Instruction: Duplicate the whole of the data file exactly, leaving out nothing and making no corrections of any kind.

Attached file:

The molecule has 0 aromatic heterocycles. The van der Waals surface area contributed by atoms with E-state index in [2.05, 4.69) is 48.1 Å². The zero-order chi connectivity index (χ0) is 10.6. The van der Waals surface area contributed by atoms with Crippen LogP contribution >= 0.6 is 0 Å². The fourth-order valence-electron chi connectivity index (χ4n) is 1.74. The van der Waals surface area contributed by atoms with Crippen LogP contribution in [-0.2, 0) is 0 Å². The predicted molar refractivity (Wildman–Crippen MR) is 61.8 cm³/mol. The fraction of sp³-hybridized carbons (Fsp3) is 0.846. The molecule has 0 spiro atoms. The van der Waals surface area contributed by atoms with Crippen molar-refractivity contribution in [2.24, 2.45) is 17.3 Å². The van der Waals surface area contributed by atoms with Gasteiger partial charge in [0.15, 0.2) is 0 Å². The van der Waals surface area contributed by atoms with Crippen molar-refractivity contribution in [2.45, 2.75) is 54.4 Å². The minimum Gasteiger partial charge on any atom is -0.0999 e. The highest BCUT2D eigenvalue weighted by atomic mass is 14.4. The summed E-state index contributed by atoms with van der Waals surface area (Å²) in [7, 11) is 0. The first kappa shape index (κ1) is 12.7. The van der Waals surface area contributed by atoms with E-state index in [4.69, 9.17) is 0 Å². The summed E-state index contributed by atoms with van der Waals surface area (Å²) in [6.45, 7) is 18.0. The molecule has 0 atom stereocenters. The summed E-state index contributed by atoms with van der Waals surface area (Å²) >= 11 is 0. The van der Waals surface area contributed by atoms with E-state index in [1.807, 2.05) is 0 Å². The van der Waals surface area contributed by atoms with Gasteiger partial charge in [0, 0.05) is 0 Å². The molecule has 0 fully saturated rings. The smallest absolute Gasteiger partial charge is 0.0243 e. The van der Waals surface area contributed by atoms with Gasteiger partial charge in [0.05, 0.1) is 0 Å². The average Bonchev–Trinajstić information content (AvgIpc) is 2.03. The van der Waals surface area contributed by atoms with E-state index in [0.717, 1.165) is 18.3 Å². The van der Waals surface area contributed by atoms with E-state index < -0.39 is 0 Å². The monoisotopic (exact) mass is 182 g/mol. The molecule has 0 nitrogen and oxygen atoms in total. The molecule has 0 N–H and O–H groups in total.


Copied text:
The molecule has 0 aromatic heterocycles. The van der Waals surface area contributed by atoms with E-state index in [2.05, 4.69) is 48.1 Å². The zero-order chi connectivity index (χ0) is 10.6. The van der Waals surface area contributed by atoms with Crippen LogP contribution >= 0.6 is 0 Å². The fourth-order valence-electron chi connectivity index (χ4n) is 1.74. The van der Waals surface area contributed by atoms with Crippen LogP contribution in [-0.2, 0) is 0 Å². The predicted molar refractivity (Wildman–Crippen MR) is 61.8 cm³/mol. The fraction of sp³-hybridized carbons (Fsp3) is 0.846. The molecule has 0 spiro atoms. The van der Waals surface area contributed by atoms with Crippen molar-refractivity contribution in [2.24, 2.45) is 17.3 Å². The van der Waals surface area contributed by atoms with Gasteiger partial charge in [0.15, 0.2) is 0 Å². The van der Waals surface area contributed by atoms with Crippen molar-refractivity contribution in [2.45, 2.75) is 54.4 Å². The minimum Gasteiger partial charge on any atom is -0.0999 e. The highest BCUT2D eigenvalue weighted by atomic mass is 14.4. The summed E-state index contributed by atoms with van der Waals surface area (Å²) in [7, 11) is 0. The first kappa shape index (κ1) is 12.7. The van der Waals surface area contributed by atoms with E-state index in [4.69, 9.17) is 0 Å². The summed E-state index contributed by atoms with van der Waals surface area (Å²) in [6.45, 7) is 18.0. The molecule has 0 atom stereocenters. The summed E-state index contributed by atoms with van der Waals surface area (Å²) >= 11 is 0. The van der Waals surface area contributed by atoms with E-state index in [1.807, 2.05) is 0 Å². The van der Waals surface area contributed by atoms with Gasteiger partial charge in [0, 0.05) is 0 Å². The molecule has 0 fully saturated rings. The smallest absolute Gasteiger partial charge is 0.0243 e. The van der Waals surface area contributed by atoms with Gasteiger partial charge in [0.05, 0.1) is 0 Å². The average Bonchev–Trinajstić information content (AvgIpc) is 2.03. The van der Waals surface area contributed by atoms with E-state index in [0.717, 1.165) is 18.3 Å². The van der Waals surface area contributed by atoms with E-state index < -0.39 is 0 Å². The monoisotopic (exact) mass is 182 g/mol. The molecule has 0 nitrogen and oxygen atoms in total. The molecule has 0 N–H and O–H groups in total.